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Against the Octopus

We've seen and read a lot about how intelligent octopuses are. That reputation has made them into the second most popular animal on the internet. Octopuses are quite clever, but should we stop eating them? That question is really two different questions. First, should intelligence be the standard by which we judge an animal to be edible or not, and second, is an octopus all that smart? One's desire to eat octopus may color one's judgement on this. Daniel Engber talked to octopus expert Binyamin Hochner the octopus and the studies that have been done so far.

The more I thought about the octopus, the more it disappointed me. I felt like maybe we’d been grading these creatures on a curve, such that even signs of their simplicity would be taken as amazing facts. Indeed, when Hochner and his colleagues first described the uncoordinated, wormlike movements of an octopus’s crawling, their finding was repackaged as a marvel. “There is a beautiful simplicity in the rhythmless dance of the octopus,” said the Journal of Experimental Biology, adding that the very automaticity of the process is “what makes the octopus truly unique.”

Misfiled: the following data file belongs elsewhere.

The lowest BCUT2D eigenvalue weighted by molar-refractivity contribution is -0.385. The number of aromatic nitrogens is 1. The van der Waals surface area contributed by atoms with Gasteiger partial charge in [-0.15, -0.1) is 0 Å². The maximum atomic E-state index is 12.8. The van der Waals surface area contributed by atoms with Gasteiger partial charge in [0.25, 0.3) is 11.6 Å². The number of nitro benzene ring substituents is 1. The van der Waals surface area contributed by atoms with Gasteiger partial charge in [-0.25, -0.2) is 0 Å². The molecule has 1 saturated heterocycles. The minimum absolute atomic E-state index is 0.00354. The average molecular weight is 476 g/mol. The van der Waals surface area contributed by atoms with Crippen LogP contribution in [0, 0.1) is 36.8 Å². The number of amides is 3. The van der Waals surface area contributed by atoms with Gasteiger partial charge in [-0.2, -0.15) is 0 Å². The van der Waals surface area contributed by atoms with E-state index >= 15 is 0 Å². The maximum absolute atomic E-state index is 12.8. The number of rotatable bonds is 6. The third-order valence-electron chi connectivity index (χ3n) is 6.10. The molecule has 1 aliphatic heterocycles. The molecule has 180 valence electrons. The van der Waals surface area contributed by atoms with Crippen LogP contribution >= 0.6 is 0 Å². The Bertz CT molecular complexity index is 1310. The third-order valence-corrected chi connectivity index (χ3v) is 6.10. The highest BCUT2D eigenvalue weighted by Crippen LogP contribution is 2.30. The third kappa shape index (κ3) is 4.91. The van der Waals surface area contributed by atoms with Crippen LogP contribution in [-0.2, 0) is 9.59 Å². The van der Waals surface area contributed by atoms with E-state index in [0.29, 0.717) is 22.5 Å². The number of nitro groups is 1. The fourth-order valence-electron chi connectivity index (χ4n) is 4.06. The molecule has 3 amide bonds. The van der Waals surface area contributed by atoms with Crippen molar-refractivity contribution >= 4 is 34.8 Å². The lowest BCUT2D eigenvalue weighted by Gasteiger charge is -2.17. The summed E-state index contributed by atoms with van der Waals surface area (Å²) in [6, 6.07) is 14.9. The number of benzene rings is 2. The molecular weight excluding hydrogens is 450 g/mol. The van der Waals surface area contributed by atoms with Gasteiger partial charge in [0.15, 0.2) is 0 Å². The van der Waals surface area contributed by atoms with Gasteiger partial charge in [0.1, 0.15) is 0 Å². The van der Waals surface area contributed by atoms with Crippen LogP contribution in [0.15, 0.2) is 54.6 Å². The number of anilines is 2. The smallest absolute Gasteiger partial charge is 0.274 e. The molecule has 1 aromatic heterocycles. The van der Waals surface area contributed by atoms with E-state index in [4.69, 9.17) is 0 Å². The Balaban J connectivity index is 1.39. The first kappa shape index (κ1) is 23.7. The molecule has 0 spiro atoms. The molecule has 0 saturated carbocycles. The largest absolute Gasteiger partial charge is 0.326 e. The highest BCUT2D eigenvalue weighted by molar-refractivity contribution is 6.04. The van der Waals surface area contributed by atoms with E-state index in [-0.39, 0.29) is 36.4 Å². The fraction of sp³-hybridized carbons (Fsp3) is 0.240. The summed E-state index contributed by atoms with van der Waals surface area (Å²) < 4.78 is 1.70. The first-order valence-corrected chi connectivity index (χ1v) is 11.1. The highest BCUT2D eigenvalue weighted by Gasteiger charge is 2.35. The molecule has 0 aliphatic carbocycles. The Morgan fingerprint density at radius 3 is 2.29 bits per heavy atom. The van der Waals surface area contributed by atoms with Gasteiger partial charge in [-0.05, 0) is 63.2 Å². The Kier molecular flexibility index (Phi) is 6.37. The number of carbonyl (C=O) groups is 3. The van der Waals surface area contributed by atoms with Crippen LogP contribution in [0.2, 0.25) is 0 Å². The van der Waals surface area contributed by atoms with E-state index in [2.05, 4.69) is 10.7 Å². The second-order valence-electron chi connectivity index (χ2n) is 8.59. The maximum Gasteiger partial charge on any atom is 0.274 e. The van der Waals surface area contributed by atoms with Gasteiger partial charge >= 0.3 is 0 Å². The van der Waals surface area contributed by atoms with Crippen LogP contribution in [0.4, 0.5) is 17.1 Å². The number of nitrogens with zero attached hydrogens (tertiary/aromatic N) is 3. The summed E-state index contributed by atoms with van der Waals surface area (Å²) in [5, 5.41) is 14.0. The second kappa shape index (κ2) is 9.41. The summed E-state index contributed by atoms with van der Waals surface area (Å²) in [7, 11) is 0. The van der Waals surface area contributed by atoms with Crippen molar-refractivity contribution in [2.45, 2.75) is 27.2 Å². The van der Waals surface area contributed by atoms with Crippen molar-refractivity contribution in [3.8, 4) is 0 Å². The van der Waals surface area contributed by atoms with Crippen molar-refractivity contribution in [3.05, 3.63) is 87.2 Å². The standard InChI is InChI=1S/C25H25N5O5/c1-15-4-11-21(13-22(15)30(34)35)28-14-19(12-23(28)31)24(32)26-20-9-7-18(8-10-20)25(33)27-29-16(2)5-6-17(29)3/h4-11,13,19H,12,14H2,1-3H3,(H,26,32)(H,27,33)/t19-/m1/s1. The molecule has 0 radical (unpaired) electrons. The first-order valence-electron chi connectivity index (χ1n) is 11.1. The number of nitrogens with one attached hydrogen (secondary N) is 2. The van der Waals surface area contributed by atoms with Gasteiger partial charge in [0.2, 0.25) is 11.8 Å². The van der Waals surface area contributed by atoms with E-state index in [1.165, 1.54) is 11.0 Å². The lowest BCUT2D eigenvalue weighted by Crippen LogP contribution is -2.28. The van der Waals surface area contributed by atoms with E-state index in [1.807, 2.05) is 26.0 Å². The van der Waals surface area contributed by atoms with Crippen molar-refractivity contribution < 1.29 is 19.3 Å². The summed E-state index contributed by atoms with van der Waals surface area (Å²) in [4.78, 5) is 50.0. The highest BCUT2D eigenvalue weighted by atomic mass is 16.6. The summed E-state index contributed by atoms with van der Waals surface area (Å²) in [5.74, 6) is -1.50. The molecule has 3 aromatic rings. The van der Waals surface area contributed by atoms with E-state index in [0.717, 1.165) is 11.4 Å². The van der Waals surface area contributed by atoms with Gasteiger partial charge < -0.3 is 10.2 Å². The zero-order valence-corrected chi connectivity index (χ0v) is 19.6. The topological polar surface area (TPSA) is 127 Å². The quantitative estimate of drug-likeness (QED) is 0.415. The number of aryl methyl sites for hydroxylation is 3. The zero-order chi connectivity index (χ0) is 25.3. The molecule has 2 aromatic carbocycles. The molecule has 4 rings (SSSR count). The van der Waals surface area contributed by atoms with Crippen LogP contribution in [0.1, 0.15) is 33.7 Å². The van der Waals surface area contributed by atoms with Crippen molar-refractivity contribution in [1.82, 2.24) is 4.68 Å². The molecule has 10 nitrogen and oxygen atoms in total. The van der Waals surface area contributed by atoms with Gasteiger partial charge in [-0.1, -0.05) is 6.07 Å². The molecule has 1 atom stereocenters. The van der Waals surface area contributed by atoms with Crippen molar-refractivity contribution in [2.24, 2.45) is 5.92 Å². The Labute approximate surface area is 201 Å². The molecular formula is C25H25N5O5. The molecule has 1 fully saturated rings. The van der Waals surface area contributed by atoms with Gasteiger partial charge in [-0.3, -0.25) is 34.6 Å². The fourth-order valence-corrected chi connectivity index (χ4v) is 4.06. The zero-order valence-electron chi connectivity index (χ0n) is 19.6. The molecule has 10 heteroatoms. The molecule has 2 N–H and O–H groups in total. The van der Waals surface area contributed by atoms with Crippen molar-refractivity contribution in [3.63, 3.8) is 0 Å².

There are other studies, too, that seem like they ought to count against the octopus’s brainy reputation. In one recent experiment, Hochner’s group put octopuses inside a plastic box and made them reach their arms into a hole to get a piece of shrimp. In spite of their purported brilliance, the study found that octopuses did not learn to do the task any better over time. (They’re slow learners in other contexts, too.) And what about the classic research from the early 1990s, which suggested an octopus could learn to choose a colored ball just by watching other octopuses? That behavior, which helped make the octopus an “honorary vertebrate” for the purposes of British law, isn’t so extraordinary, even for invertebrates. Bumblebees, for example, can learn to choose between green and orange flowers after watching other bumblebees. Yet no one ever calls the bee “the genius of the garden.”

Read an overview of research into octopus intelligence at Slate. Strangely, the article has tons of links that will convince you that the octopus is indeed a super-intelligent creature. -via Metafilter


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